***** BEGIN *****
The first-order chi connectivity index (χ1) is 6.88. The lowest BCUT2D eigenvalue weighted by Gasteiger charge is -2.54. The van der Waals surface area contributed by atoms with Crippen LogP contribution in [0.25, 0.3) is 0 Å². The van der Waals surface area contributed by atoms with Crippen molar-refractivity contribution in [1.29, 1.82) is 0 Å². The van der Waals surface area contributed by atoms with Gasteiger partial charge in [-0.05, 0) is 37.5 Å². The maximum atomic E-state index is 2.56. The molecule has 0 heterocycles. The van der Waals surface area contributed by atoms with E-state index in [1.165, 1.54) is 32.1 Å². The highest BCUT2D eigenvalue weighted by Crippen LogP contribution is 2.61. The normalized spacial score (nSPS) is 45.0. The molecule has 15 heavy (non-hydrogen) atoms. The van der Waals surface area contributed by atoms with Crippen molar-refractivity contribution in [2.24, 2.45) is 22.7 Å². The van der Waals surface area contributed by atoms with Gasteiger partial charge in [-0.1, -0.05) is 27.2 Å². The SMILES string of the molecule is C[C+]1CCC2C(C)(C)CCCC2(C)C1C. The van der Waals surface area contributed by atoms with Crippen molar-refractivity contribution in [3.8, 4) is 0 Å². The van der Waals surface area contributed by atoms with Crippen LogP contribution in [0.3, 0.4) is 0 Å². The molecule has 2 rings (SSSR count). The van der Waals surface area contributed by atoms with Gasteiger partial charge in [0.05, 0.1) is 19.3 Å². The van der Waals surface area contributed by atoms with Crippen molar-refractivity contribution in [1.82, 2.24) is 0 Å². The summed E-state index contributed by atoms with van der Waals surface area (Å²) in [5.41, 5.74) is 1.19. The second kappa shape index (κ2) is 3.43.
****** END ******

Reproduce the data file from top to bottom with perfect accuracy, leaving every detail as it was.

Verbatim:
The first-order chi connectivity index (χ1) is 6.88. The lowest BCUT2D eigenvalue weighted by Gasteiger charge is -2.54. The van der Waals surface area contributed by atoms with Crippen LogP contribution in [0.25, 0.3) is 0 Å². The van der Waals surface area contributed by atoms with Crippen molar-refractivity contribution in [1.29, 1.82) is 0 Å². The van der Waals surface area contributed by atoms with Gasteiger partial charge in [-0.05, 0) is 37.5 Å². The maximum atomic E-state index is 2.56. The molecule has 0 heterocycles. The van der Waals surface area contributed by atoms with E-state index in [1.165, 1.54) is 32.1 Å². The highest BCUT2D eigenvalue weighted by Crippen LogP contribution is 2.61. The normalized spacial score (nSPS) is 45.0. The molecule has 15 heavy (non-hydrogen) atoms. The van der Waals surface area contributed by atoms with Crippen molar-refractivity contribution in [2.24, 2.45) is 22.7 Å². The van der Waals surface area contributed by atoms with Gasteiger partial charge in [-0.1, -0.05) is 27.2 Å². The SMILES string of the molecule is C[C+]1CCC2C(C)(C)CCCC2(C)C1C. The van der Waals surface area contributed by atoms with Crippen molar-refractivity contribution in [3.8, 4) is 0 Å². The van der Waals surface area contributed by atoms with Crippen LogP contribution in [0.3, 0.4) is 0 Å². The molecule has 2 rings (SSSR count). The van der Waals surface area contributed by atoms with Gasteiger partial charge in [0.05, 0.1) is 19.3 Å². The van der Waals surface area contributed by atoms with Crippen molar-refractivity contribution in [1.82, 2.24) is 0 Å². The summed E-state index contributed by atoms with van der Waals surface area (Å²) in [5.41, 5.74) is 1.19. The second kappa shape index (κ2) is 3.43.